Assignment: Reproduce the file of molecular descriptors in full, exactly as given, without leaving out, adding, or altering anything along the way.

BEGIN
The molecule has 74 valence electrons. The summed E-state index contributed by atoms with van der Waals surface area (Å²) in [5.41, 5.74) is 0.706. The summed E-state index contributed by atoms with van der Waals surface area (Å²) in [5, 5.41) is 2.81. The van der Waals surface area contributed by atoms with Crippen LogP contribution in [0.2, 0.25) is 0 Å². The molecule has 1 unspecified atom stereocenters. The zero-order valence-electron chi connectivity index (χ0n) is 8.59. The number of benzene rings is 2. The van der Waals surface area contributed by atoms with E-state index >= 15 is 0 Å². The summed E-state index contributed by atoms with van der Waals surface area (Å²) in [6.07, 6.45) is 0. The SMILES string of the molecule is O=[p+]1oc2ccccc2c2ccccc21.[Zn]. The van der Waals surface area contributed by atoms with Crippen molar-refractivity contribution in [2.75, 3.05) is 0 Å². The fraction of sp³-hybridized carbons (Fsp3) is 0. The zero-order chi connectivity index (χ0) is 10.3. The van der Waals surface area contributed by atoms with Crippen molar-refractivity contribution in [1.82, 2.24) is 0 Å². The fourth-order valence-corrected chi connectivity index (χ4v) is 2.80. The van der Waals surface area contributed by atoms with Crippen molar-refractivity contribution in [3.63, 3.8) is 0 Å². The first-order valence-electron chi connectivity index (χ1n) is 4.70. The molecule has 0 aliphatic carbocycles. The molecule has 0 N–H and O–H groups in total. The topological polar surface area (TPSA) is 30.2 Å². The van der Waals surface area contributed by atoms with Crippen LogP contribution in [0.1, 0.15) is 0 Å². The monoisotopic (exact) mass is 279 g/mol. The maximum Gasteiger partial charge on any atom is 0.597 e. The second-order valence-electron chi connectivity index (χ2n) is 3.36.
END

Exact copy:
The molecule has 74 valence electrons. The summed E-state index contributed by atoms with van der Waals surface area (Å²) in [5.41, 5.74) is 0.706. The summed E-state index contributed by atoms with van der Waals surface area (Å²) in [5, 5.41) is 2.81. The van der Waals surface area contributed by atoms with Crippen LogP contribution in [0.2, 0.25) is 0 Å². The molecule has 1 unspecified atom stereocenters. The zero-order valence-electron chi connectivity index (χ0n) is 8.59. The number of benzene rings is 2. The van der Waals surface area contributed by atoms with E-state index >= 15 is 0 Å². The summed E-state index contributed by atoms with van der Waals surface area (Å²) in [6.07, 6.45) is 0. The SMILES string of the molecule is O=[p+]1oc2ccccc2c2ccccc21.[Zn]. The van der Waals surface area contributed by atoms with Crippen molar-refractivity contribution in [2.75, 3.05) is 0 Å². The fraction of sp³-hybridized carbons (Fsp3) is 0. The zero-order chi connectivity index (χ0) is 10.3. The van der Waals surface area contributed by atoms with Crippen molar-refractivity contribution in [1.82, 2.24) is 0 Å². The fourth-order valence-corrected chi connectivity index (χ4v) is 2.80. The van der Waals surface area contributed by atoms with Crippen molar-refractivity contribution in [3.63, 3.8) is 0 Å². The first-order valence-electron chi connectivity index (χ1n) is 4.70. The molecule has 0 aliphatic carbocycles. The molecule has 0 N–H and O–H groups in total. The topological polar surface area (TPSA) is 30.2 Å². The van der Waals surface area contributed by atoms with Crippen LogP contribution in [0.1, 0.15) is 0 Å². The monoisotopic (exact) mass is 279 g/mol. The maximum Gasteiger partial charge on any atom is 0.597 e. The second-order valence-electron chi connectivity index (χ2n) is 3.36.